Being a music critic not PDEA’s job — CAP

By , on May 25, 2019


Shanti Dope’s management had denied that ‘Amatz,’ which was released in March 2019, promotes the use of marijuana and described PDEA’s move to ban the song as a “brazen use of power, and an affront to our right to think, write, create, and talk freely about the state of the nation.” (File photo: Shanti Dope/Facebook)

A group of artists slammed the Philippine Drug Enforcement Agency (PDEA) over its request to ban the song ‘Amatz’ by Filipino rapper Shanti Dope, stressing that being a music critic is not part of their mandate.

In its statement posted on Facebook on Friday, May 24, the Concerned Artists of the Philippines (CAP), which was co-founded by filmmaker and National Artist Lino Brocka, said they find it “ridiculous” that PDEA Director General Aaron Aquino had asked the Movie and Television Review and Classification Board (MTRCB), the Organisasyon ng Pilipinong Mang-Aawit (OPM), and ABS-CBN Corporation to prevent the airing and promotion of the song as it allegedly promotes recreational marijuana use.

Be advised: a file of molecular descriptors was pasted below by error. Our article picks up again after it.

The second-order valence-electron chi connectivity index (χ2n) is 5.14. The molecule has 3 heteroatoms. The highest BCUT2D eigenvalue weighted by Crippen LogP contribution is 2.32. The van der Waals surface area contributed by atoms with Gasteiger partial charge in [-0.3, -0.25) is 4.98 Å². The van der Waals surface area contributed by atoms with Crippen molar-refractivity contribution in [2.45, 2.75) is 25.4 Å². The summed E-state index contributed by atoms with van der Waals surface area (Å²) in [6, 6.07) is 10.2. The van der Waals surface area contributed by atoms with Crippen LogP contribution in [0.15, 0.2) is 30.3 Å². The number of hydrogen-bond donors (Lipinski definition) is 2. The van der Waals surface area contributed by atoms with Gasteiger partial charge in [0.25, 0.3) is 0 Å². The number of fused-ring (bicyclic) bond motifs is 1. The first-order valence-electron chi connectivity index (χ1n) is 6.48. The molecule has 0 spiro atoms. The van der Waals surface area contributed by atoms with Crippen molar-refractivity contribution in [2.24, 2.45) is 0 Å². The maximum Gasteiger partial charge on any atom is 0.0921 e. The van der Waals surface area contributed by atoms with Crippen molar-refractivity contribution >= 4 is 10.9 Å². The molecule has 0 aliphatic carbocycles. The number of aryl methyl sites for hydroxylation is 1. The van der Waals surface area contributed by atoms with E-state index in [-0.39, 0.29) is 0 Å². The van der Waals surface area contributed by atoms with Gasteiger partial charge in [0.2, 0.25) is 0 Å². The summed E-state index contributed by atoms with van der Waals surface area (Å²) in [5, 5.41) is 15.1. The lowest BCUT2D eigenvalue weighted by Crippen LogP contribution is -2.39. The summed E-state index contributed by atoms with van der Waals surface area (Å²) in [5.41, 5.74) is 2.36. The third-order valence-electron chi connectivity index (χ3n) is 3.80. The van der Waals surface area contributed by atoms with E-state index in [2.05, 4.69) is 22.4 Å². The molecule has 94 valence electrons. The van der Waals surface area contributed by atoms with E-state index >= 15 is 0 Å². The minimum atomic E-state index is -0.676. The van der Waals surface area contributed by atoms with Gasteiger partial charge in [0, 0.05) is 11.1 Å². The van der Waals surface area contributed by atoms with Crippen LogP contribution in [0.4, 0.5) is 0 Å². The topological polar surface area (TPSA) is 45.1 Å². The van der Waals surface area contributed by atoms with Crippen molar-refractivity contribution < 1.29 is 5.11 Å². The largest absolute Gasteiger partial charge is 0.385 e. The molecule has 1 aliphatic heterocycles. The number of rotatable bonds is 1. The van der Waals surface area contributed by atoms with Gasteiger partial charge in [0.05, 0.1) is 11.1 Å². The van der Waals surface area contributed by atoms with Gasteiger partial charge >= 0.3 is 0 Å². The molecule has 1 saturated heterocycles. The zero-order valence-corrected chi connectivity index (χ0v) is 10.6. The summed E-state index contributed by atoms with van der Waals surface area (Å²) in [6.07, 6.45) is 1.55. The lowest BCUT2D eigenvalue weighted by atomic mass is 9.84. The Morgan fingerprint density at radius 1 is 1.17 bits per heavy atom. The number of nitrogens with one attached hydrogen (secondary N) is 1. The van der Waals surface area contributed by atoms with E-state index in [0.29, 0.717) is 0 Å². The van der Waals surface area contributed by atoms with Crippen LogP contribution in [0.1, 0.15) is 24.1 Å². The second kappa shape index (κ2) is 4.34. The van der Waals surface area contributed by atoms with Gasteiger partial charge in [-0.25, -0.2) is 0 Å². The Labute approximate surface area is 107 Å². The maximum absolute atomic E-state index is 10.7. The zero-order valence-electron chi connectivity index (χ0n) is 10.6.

“Everyone is free to debate on the merits of the song, and its repetitive message of a ‘natural high’ can be interpreted in many ways. One thing, however, is clear: it is not PDEA’s job to be a music critic. Neither is it mandated to promote censorship and the suppression of artistic expression,” the group said.

The group noted that PDEA’s proposed ban can be tantamount to “censorship” and how it actually “runs the risk of degrading the quality and integrity of the national conversation on the subject.”

The artists told the PDEA to instead focus on addressing the country’s drug problem, instead of “wasting” resources to ban a rap song.

“We warn the PDEA: Leave the cultural commentary to the musicians, the fans, and the public at large. Instead, focus on your mandate to jail the big drug lords who still roam free,” it stressed.

“As long as the chief purveyors of illegal drugs remain, so will the culture of drug use and the social illness of addiction—and cultural expressions like music are mere reflections of this,” it added.

Shanti Dope’s management had denied that ‘Amatz,’ promotes the use of marijuana and described PDEA’s move to ban the song as a “brazen use of power, and an affront to our right to think, write, create, and talk freely about the state of the nation.”

It also urged Aquino to listen to the whole song and not just take “a few lines out of context.”

[READ: Shanti Dope’s camp responds to PDEA’s move to ban ‘Amatz’]